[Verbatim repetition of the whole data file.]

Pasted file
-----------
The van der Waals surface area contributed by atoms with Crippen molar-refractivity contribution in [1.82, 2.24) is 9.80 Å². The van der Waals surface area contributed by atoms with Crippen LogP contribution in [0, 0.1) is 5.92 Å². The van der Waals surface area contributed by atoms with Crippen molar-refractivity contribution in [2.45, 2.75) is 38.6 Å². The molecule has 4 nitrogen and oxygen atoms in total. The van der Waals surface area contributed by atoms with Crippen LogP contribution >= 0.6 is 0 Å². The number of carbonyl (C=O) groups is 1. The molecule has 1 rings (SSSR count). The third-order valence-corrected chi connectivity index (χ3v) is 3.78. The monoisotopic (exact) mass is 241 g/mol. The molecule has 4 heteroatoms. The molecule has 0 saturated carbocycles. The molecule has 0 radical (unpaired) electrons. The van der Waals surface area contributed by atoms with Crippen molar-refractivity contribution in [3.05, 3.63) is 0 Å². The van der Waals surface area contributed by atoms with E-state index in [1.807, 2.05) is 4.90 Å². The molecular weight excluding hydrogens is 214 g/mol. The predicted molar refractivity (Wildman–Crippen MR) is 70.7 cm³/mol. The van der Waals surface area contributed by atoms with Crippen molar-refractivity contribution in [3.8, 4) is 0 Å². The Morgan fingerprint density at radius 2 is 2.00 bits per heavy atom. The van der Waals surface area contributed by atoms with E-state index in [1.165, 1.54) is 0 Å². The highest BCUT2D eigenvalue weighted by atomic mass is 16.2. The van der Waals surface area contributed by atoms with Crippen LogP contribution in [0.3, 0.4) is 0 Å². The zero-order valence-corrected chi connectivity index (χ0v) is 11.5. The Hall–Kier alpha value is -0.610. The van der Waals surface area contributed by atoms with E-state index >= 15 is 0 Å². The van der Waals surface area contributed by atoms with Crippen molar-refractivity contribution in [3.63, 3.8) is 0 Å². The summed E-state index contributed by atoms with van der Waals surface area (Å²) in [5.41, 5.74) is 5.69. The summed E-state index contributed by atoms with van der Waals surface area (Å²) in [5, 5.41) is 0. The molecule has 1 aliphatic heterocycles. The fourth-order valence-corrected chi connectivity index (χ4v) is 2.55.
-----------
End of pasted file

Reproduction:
The van der Waals surface area contributed by atoms with Crippen molar-refractivity contribution in [1.82, 2.24) is 9.80 Å². The van der Waals surface area contributed by atoms with Crippen LogP contribution in [0, 0.1) is 5.92 Å². The van der Waals surface area contributed by atoms with Crippen molar-refractivity contribution in [2.45, 2.75) is 38.6 Å². The molecule has 4 nitrogen and oxygen atoms in total. The van der Waals surface area contributed by atoms with Crippen LogP contribution >= 0.6 is 0 Å². The number of carbonyl (C=O) groups is 1. The molecule has 1 rings (SSSR count). The third-order valence-corrected chi connectivity index (χ3v) is 3.78. The monoisotopic (exact) mass is 241 g/mol. The molecule has 4 heteroatoms. The molecule has 0 saturated carbocycles. The molecule has 0 radical (unpaired) electrons. The van der Waals surface area contributed by atoms with Crippen molar-refractivity contribution in [3.05, 3.63) is 0 Å². The van der Waals surface area contributed by atoms with E-state index in [1.807, 2.05) is 4.90 Å². The molecular weight excluding hydrogens is 214 g/mol. The predicted molar refractivity (Wildman–Crippen MR) is 70.7 cm³/mol. The van der Waals surface area contributed by atoms with Crippen molar-refractivity contribution in [3.8, 4) is 0 Å². The Morgan fingerprint density at radius 2 is 2.00 bits per heavy atom. The van der Waals surface area contributed by atoms with E-state index in [1.165, 1.54) is 0 Å². The highest BCUT2D eigenvalue weighted by atomic mass is 16.2. The van der Waals surface area contributed by atoms with Crippen LogP contribution in [0.3, 0.4) is 0 Å². The zero-order valence-corrected chi connectivity index (χ0v) is 11.5. The Hall–Kier alpha value is -0.610. The van der Waals surface area contributed by atoms with E-state index >= 15 is 0 Å². The van der Waals surface area contributed by atoms with Crippen molar-refractivity contribution in [3.63, 3.8) is 0 Å². The summed E-state index contributed by atoms with van der Waals surface area (Å²) in [5.41, 5.74) is 5.69. The summed E-state index contributed by atoms with van der Waals surface area (Å²) in [5, 5.41) is 0. The molecule has 1 aliphatic heterocycles. The fourth-order valence-corrected chi connectivity index (χ4v) is 2.55.